Given the advertising-world origin of the app, Falling Stars is worth investigating for what it says about the commercial opportunities for generative music. As of this writing, of the 714 reviews of Falling Stars, almost 90%, 634 in total, give it five stars, the highest rating possible. Of the remaining 73 ratings, more than half are four stars, leaving just 12 three-star, nine two-star, and 16 one-star. The most negative reviews include a few critiques of the app, generally finding it useless, but a lot of them seem to be technical in nature (reporting audio defects that have not been evident on my test units: an iPad 2 and a current, aka fourth, generation iPod Touch). Those “useless” comments are common for generative sound apps, given that they often lack both a self-evident melody and the sort of goal or ending that is the hallmark of a proper game. (The Falling Stars app’s promotional text describes it as an “audio/visual digital toy.”)

The iPhone app based on the film Inception serves as the primary example of the power of a commercial brand to not only draw attention to something as adventurous as generative sound, but to lend it a useful context. The Inception app has 5811 ratings, over 77 percent of which are either four or five stars. By contrast, the various apps associated with RJDJ, the app from which Inception was derived, are more evenly divided between positive and negative responses.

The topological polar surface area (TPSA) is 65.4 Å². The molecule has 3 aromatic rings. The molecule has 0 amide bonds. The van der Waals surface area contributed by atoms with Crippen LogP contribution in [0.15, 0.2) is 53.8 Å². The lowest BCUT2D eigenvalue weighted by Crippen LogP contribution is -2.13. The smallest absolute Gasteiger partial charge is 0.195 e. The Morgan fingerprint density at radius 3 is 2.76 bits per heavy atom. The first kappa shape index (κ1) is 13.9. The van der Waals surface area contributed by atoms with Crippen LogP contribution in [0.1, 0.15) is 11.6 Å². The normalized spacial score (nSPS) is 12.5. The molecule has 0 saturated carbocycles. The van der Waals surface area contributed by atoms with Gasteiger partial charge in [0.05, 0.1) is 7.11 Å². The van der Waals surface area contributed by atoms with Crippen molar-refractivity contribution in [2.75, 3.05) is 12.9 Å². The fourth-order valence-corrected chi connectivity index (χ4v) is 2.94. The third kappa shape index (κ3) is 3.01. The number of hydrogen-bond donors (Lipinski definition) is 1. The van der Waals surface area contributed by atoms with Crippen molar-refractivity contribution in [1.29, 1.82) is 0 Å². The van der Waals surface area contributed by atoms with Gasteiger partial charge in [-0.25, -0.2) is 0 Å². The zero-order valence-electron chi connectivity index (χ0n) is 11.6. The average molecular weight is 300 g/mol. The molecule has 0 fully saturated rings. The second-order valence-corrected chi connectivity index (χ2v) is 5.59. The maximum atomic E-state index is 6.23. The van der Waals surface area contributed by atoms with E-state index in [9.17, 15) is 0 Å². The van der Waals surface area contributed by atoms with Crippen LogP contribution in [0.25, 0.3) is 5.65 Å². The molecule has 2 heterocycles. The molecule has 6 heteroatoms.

This isn’t to say, merely, that a mass-market commercial property is necessary to garner public interest in generative sound — mass-market commercial properties can bring attention to any number of seemingly esoteric subjects. It’s simply to say that if a popular subject can indeed lend legitimacy to avant-garde ventures, then perhaps those ventures aren’t as esoteric as some might imagine. The Inception app provides the additional evidence that a good story, a rich narrative, can be a grounding force. Inception accomplishes this not only by tying itself to the popular film, but by having built a sense of discovery into the various stages, or levels, of the app. Falling Stars doesn’t have a story, per se, but its natural-world setting brings it out of the realm of pure graphic-score abstraction (the cold grids on which so many generative sound apps are founded), and into something that a broader range of people can relate to. The natural environment is a common source of inspiration in experimental music, and Falling Stars may even help some intrigued users track back to such figures as Stephen Vitiello (whose scores have drawn from images of nature), R. Murray Schafer (who popularized the concept of the soundscape), and Cheryl Leonard (who uses found objects, like bones and rocks, as instruments).